MALACCA: A total of 389 cyber-bullying reports were lodged by Internet users to the Cyber999 Help Centre in 2013, a 55.6% increase from 250 in 2012.
Deputy Science, Technology and Innovation Minister Datuk Dr Abu Bakar Mohamad Diah said one of the key factors of the increase in cyber-bullying was the preponderance of Internet users sharing personal information, including passwords, on social networking sites.
"Once a message is sent through a compromised account, especially involving negative elements, it damages the reputation of the real owner of the account," he told reporters after closing the Safer Internet Day 2014 campaign here Monday.
He said CyberSecurity Malaysia had introduced various measures to raise awareness on cyber-bullying among Internet users, especially students, such as organising the Safer Internet Day campaign yearly since 2010 to promote safer and more responsible use of online technology.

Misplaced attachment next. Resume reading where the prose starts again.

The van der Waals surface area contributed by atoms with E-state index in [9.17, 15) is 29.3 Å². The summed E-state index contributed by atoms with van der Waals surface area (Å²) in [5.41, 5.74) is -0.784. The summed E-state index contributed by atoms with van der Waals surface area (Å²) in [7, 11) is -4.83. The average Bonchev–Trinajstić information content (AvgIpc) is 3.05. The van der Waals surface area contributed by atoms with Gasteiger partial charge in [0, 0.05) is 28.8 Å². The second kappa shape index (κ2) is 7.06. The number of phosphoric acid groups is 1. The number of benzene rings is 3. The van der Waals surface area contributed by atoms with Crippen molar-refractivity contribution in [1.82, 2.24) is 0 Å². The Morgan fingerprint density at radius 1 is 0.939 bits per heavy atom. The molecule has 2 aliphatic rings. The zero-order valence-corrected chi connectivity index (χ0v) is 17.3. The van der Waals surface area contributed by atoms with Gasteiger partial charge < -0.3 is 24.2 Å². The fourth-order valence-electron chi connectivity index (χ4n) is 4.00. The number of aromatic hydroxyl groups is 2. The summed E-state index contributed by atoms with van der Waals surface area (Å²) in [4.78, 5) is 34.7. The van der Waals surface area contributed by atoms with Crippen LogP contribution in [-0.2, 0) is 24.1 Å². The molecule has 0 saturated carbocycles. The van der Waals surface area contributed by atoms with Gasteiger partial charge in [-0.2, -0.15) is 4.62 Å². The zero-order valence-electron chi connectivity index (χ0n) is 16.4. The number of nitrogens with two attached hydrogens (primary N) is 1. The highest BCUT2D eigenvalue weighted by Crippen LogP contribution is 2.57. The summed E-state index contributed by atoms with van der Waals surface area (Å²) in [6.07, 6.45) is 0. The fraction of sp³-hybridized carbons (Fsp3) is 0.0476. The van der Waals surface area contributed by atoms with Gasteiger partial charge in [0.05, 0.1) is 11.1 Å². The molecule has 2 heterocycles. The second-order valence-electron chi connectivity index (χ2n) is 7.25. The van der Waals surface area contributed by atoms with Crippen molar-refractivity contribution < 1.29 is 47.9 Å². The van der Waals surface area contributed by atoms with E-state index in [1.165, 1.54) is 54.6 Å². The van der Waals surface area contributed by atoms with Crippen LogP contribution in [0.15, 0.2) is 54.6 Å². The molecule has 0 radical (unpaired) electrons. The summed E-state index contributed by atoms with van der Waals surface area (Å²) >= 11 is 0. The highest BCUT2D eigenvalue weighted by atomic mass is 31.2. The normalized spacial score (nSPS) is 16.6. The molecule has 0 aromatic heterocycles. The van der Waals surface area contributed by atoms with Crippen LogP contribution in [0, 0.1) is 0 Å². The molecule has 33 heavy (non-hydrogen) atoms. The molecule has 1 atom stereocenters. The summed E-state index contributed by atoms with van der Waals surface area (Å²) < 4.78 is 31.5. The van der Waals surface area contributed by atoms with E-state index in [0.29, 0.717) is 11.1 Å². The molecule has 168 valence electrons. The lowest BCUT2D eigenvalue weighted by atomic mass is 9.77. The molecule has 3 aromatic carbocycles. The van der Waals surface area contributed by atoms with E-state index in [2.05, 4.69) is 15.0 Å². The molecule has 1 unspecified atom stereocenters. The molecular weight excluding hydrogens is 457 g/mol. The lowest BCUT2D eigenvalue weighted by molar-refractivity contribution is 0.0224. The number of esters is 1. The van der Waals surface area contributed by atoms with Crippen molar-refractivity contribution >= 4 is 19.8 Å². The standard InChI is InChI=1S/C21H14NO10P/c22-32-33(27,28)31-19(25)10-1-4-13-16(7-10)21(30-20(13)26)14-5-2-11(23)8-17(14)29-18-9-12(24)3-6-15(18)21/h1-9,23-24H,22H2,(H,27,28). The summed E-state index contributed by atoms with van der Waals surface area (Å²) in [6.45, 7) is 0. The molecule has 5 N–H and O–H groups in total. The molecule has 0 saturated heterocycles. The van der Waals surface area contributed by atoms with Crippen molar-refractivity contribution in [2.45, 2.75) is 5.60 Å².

At the event, Abu Bakar launched the Cyber Security Handbook: Cyber-bullying handbook, published by CyberSecurity Malaysia, that explores cyber-bullying in the country and ways to address it.
The 19-page handbook is based on a study carried out on 9,651 primary and secondary school students nationwide by CyberSecurity Malaysia, the Education Ministry and DiGi Telecommunication Sdn Bhd in 2013.
"The study found that 13% of the 1,255 respondents admitted being victims of cyber-bullying while 26% or 2,509 confessed they had once been bullied online," she said.
Abu Bakar said the book would be distributed to the public free of charge and the Ministry targeted to meet 20,000 students this year to enlighten them on cyber-bullying. - Bernama
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